Cooper contends that documents 2, 6 and 7 are not properly exempt under (b)(3). As indicated at page 3 of movant's reply brief, this claim of exemption relates only to specific pages of these documents and so read the material is covered by Rule 6(e) of the Federal Rules of Criminal Procedure. Other exemptions as to the material are also appropriately claimed.
Cooper suggests that the documents claimed exempt under the (b)(5) exemption are not predecisional. The Court disagrees. Predecisional internal memoranda are exempt under (b)(5). Many of the documents claimed to be exempt under (b)(5) reflect opinions as to the scope and nature of charges to be brought or the manner of conducting the inquiry. None of these materials constitute final decisions and the exemption is appropriately claimed. Coastal States Gas Corp. v. Department of Energy, 199 U.S. App. D.C. 272, 617 F.2d 854, 866 (D.C.Cir.1980); FTC v. Grolier Incorporated, 462 U.S. 19, , 103 S. Ct. 2209, 2213-14, 76 L. Ed. 2d 387 U.S.L.W. 4660, 4662 (1983).
Cooper contends he should have access to the so-called "rap sheets" of third parties. "Rap sheets" of persons other than the plaintiff requester and other criminal histories relating to third parties are clearly exempt under (b)(6). This material records the past criminal involvement of various persons giving information or suspected of involvement. Some of the information came from cooperating law enforcing agencies who are properly protected as confidential sources. No public interest is even suggested which would warrant infringing upon the exemption. Fund for Constitutional Government v. National Archives and Records Service, 211 U.S. App. D.C. 267, 656 F.2d 856 (D.C.Cir.1981).
Cooper suggests that identifying and factual information was improperly excerpted from document 10, a prosecution report, but inspection in camera does not support these contentions.
Cooper incorrectly claims that on the search warrant return items seized from him have been excised.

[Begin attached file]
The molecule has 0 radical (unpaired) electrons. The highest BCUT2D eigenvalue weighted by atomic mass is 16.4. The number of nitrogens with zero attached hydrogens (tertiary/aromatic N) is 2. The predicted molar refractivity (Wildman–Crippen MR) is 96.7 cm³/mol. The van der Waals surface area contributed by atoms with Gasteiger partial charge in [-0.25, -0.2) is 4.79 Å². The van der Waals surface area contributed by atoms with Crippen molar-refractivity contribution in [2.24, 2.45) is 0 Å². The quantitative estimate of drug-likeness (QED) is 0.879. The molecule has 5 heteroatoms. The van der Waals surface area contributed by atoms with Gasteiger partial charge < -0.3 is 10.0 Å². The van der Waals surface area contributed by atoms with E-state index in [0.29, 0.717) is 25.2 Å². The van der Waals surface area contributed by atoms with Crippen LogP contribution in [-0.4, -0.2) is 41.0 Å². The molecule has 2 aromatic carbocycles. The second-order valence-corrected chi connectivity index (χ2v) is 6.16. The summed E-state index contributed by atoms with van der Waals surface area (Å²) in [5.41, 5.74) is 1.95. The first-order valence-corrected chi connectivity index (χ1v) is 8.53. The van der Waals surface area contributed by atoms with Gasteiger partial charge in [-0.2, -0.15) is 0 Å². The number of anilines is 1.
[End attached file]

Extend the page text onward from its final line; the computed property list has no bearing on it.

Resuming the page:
Information identifying FBI agents involved in the investigation and certain informants is clearly exempt under (b)(7)(C) and there is no countervailing consideration here which would warrant disclosure. Baez v. United States Department of Justice, 208 U.S. App. D.C. 199, 647 F.2d 1328, 1339 (D.C.Cir.1980); Lesar v. Department of Justice, 204 U.S. App. D.C. 200, 636 F.2d 472, 487 (D.C.Cir.1980); Congressional News Syndicate v. United States Department of Justice, 438 F. Supp. 538, 541 (D.D.C.1977).
Investigatory records presenting data received from cooperating agencies and confidential sources warranting protection are clearly exempt under (b)(7)(D). Lesar v. Department of Justice, supra at 489; Pope v. United States, 599 F.2d 1383 (5th Cir.1979).
Finally, the representations by affidavit that exemption (b)(7)(E) is claimed to protect the type and mechanics of certain somewhat unique investigatory techniques is accepted, warranting recognition of exemption (b)(7)(E).
In general, Cooper understandably complains about the generality of the Ogden declaration and believes that in spite of Ogden's representations to the contrary much material withheld could be segregated and is itself nonexempt. The difficulty is that an adequately informative description would breach the exemptions and that while the length of some of the documents suggests segregation might be possible, examination of the actual papers shows that such is not the case. Mr. Cooper is preparing for a parole hearing. He has not pinpointed any specific item needed for this purpose. Rather, he has sought all FBI files pertaining to him. The declaration is adequate.
It is apparent from in camera inspection and the papers filed that the FBI has made a thorough and conscientious search and meticulously attempted to apply the exemptions claimed. The Department of Justice's motion for summary judgment is granted.
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